We divorced in 1974, although we got on really well. But our lifestyles were totally incompatible. She would go to bed early in the morning after chatting with friends until 5am, and I would have to go to work at 9am. There came a point when the situation became unsustainable. On the day the judge ruled on the divorce, we went to the cinema and had dinner together to celebrate. It was a lovely relationship, and it continues to be.

Dutoit and Martha Argerich in Carnegie Hall in New York in 2002.

(Getty images) In recent years there has been a boom in women conductors.

C.D .: There is no reason why women cannot lead orchestras. Their talent is the same as men’s. Often women are even better. Until recently there wasn’t a single woman in the Vienna Philharmonic Orchestra. Martha never wanted to perform with this orchestra because it was "sexist".

For many years, the conductors all came from Central Europe or were Eastern European Jews. Then came Americans, Asians and Latin Americans. Today it’s the turn of women. You continue to conduct the Verbier Festival Orchestra in Switzerland.

C.D.: Yes, I do that for one week a year. But next year will be my last season. I am now respectably old, and it exhausts me working every day with an orchestra of young people. I directed them for nine years, and I feel that is enough. Verbier is lucky to rely on the talent of its director, Martin Engstroem, who knows how to present a globally recognised festival. Which young conductors are you interested in?

C.D.: There is one who I admire and have known since he was a baby. Philippe Jordan, the son of my friend and orchestra director, Armin Jordan. Philippe has extraordinary talent. Right now he is working in Paris and Vienna. I would very much like to see him become the new conductor of the Tonhalle Orchestra in Zurich, as the position will be soon vacant. It would be wonderful to see a brilliant Swiss in front of an orchestra that is so important for our country. Have you thought about how you may wish to be remembered and the artistic heritage that you would leave behind?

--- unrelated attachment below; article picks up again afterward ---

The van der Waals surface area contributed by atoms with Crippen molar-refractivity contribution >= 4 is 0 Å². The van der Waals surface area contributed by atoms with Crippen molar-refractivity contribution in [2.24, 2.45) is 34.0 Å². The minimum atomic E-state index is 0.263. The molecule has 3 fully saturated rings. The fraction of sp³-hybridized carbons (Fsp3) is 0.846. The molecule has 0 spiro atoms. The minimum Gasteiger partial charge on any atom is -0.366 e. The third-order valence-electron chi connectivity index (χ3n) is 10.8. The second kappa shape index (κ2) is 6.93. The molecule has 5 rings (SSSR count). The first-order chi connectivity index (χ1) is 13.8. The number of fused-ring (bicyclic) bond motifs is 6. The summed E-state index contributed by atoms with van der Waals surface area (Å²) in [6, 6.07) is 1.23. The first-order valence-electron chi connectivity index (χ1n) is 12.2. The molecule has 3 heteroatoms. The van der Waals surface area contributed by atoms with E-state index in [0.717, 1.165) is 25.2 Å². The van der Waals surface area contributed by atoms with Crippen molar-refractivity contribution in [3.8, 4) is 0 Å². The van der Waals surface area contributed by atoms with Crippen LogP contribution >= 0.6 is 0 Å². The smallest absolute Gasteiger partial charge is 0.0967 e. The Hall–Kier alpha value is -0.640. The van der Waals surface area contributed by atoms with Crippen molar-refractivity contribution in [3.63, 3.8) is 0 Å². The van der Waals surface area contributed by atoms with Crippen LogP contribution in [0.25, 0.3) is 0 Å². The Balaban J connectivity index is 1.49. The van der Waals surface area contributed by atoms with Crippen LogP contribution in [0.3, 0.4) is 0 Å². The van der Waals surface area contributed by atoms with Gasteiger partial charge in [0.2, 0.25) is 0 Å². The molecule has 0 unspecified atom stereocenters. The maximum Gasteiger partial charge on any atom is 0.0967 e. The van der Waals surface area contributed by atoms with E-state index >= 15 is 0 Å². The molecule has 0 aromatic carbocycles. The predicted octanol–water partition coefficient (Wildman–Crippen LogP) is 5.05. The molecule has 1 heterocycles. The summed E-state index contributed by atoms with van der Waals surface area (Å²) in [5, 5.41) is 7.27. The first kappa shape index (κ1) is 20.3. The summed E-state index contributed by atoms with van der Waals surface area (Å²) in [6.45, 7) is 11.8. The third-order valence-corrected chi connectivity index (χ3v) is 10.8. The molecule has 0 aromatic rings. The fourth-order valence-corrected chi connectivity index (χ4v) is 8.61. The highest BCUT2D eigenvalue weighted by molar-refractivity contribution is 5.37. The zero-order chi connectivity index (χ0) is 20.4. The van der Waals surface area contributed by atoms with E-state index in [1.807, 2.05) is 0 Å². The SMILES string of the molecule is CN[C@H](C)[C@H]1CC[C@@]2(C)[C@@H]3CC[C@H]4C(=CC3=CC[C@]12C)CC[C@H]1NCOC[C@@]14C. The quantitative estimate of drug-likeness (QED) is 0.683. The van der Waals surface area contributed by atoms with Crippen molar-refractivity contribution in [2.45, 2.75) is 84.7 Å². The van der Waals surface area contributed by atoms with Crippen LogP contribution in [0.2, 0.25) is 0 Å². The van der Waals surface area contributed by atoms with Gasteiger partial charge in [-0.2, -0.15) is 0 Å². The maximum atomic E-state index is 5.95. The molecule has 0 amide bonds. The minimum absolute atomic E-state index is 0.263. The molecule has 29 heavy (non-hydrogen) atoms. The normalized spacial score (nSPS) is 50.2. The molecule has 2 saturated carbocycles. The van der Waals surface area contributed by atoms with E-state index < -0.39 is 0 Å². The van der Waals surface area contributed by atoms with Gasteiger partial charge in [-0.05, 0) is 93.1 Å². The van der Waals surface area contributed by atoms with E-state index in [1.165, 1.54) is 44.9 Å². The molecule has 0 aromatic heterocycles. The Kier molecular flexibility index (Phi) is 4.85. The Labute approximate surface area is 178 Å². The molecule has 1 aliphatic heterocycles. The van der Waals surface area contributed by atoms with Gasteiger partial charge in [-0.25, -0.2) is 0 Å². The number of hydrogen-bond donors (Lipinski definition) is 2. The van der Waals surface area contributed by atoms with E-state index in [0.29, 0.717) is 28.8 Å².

C.D.: It doesn’t matter what happens when I die. I don’t believe in artistic heritage, but rather in enjoying life. I am not interested in anyone dedicating a street in my name or erecting a statue in a square. What interests me is transmitting experience. When I see all the new emerging conductors, I tell myself that 55 years of professional experience cannot be invented. They either have it or they don’t. I believe that sharing my experience with the new generation is the best legacy I could leave behind.

Charles Dutoit

Born in Lausanne on 7 October 1936, he is considered a specialist in French symphonic music – including Ravel and Debussy – and 20th century composers.

Among the awards he has collected are two Grammys, several Juno Awards, the Grand Prix du Président de la République, the Prix mondial du disque de Montreux, the Amsterdam Edison Award, the Japan Record Academy Award and the German Music Critics' Award. He is also one of only a few non-Canadians to be a Grand Officer of the Ordre national du Québec.

From 1967 to 1977 he was director of the Symphonic Orchestra of Bern. He also conducted the Tonhalle Orchestra in Zurich.

Between 1977 and 2002, he was the honorary music director of the Montreal Symphony Orchestra in Canada. He regularly conducted orchestras in Mexico, Japan, France, Argentina and Sweden.

Dutoit currently conducts London’s Royal Philarmonic Orchestra and the Verbier Festival Orchestra in Switzerland, where he trains new generations of orchestra musicians.

Dutoit was married four times and has two children: Ivan, from his first wedding, and Annie, born following his marriage to Martha Argerich. He is currently married to Canadian concert violinist Chantal Juillet.

Translated from Spanish by Paula Dupraz-Dobias